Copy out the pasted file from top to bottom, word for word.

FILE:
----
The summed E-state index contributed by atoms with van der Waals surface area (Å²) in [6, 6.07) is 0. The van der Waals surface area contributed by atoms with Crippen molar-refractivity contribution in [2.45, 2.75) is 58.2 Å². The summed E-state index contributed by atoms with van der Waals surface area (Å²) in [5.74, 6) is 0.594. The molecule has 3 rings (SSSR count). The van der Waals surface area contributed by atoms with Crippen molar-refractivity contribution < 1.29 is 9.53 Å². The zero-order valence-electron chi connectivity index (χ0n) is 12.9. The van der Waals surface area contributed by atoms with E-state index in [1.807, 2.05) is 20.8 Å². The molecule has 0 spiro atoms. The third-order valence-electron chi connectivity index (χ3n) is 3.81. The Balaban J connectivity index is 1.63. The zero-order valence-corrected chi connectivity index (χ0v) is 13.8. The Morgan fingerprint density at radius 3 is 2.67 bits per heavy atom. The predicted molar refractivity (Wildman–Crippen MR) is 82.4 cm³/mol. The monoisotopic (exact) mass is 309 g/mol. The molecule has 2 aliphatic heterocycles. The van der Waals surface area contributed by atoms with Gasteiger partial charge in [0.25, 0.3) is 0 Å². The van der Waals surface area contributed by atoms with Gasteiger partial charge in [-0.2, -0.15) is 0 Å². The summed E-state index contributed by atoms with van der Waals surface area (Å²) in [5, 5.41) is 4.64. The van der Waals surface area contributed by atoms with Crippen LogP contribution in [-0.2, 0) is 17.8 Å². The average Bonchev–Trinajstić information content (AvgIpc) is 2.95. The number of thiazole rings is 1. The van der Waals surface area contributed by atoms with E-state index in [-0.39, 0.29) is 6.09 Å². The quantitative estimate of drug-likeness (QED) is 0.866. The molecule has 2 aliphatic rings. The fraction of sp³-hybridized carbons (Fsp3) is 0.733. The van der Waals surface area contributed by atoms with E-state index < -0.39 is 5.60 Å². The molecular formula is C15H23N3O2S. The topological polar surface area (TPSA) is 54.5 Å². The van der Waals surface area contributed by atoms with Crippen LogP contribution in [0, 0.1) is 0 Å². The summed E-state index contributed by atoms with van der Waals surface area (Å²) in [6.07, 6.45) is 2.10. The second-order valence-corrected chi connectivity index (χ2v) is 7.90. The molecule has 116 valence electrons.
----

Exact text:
The summed E-state index contributed by atoms with van der Waals surface area (Å²) in [6, 6.07) is 0. The van der Waals surface area contributed by atoms with Crippen molar-refractivity contribution in [2.45, 2.75) is 58.2 Å². The summed E-state index contributed by atoms with van der Waals surface area (Å²) in [5.74, 6) is 0.594. The molecule has 3 rings (SSSR count). The van der Waals surface area contributed by atoms with Crippen molar-refractivity contribution < 1.29 is 9.53 Å². The zero-order valence-electron chi connectivity index (χ0n) is 12.9. The van der Waals surface area contributed by atoms with E-state index in [1.807, 2.05) is 20.8 Å². The molecule has 0 spiro atoms. The third-order valence-electron chi connectivity index (χ3n) is 3.81. The Balaban J connectivity index is 1.63. The zero-order valence-corrected chi connectivity index (χ0v) is 13.8. The Morgan fingerprint density at radius 3 is 2.67 bits per heavy atom. The predicted molar refractivity (Wildman–Crippen MR) is 82.4 cm³/mol. The monoisotopic (exact) mass is 309 g/mol. The molecule has 2 aliphatic heterocycles. The van der Waals surface area contributed by atoms with Gasteiger partial charge in [0.25, 0.3) is 0 Å². The van der Waals surface area contributed by atoms with Gasteiger partial charge in [-0.2, -0.15) is 0 Å². The summed E-state index contributed by atoms with van der Waals surface area (Å²) in [5, 5.41) is 4.64. The van der Waals surface area contributed by atoms with Crippen LogP contribution in [-0.2, 0) is 17.8 Å². The average Bonchev–Trinajstić information content (AvgIpc) is 2.95. The number of thiazole rings is 1. The van der Waals surface area contributed by atoms with E-state index in [-0.39, 0.29) is 6.09 Å². The quantitative estimate of drug-likeness (QED) is 0.866. The molecule has 2 aliphatic rings. The fraction of sp³-hybridized carbons (Fsp3) is 0.733. The van der Waals surface area contributed by atoms with E-state index < -0.39 is 5.60 Å². The molecular formula is C15H23N3O2S. The topological polar surface area (TPSA) is 54.5 Å². The van der Waals surface area contributed by atoms with Crippen LogP contribution in [0, 0.1) is 0 Å². The summed E-state index contributed by atoms with van der Waals surface area (Å²) in [6.07, 6.45) is 2.10. The second-order valence-corrected chi connectivity index (χ2v) is 7.90. The molecule has 116 valence electrons.